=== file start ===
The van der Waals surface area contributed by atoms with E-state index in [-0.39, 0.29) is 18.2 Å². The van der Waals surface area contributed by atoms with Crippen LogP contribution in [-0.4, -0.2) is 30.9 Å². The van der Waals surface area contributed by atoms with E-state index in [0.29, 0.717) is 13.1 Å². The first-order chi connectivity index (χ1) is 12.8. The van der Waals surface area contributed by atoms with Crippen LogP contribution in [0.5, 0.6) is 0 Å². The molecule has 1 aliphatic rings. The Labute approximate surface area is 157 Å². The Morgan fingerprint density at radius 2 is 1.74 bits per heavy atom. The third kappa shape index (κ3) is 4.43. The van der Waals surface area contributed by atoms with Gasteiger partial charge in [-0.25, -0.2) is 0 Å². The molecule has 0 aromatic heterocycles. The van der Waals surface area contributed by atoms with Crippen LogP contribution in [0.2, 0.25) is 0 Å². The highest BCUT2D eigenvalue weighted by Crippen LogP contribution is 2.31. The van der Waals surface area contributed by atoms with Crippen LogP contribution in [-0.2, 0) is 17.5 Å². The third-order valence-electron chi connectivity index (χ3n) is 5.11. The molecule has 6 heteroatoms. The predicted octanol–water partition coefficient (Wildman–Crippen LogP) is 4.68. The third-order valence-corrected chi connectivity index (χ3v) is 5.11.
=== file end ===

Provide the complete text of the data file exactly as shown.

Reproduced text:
The van der Waals surface area contributed by atoms with E-state index in [-0.39, 0.29) is 18.2 Å². The van der Waals surface area contributed by atoms with Crippen LogP contribution in [-0.4, -0.2) is 30.9 Å². The van der Waals surface area contributed by atoms with E-state index in [0.29, 0.717) is 13.1 Å². The first-order chi connectivity index (χ1) is 12.8. The van der Waals surface area contributed by atoms with Crippen LogP contribution in [0.5, 0.6) is 0 Å². The molecule has 1 aliphatic rings. The Labute approximate surface area is 157 Å². The Morgan fingerprint density at radius 2 is 1.74 bits per heavy atom. The third kappa shape index (κ3) is 4.43. The van der Waals surface area contributed by atoms with Gasteiger partial charge in [-0.25, -0.2) is 0 Å². The molecule has 0 aromatic heterocycles. The van der Waals surface area contributed by atoms with Crippen LogP contribution in [0.2, 0.25) is 0 Å². The highest BCUT2D eigenvalue weighted by Crippen LogP contribution is 2.31. The van der Waals surface area contributed by atoms with Crippen LogP contribution in [-0.2, 0) is 17.5 Å². The third-order valence-electron chi connectivity index (χ3n) is 5.11. The molecule has 6 heteroatoms. The predicted octanol–water partition coefficient (Wildman–Crippen LogP) is 4.68. The third-order valence-corrected chi connectivity index (χ3v) is 5.11.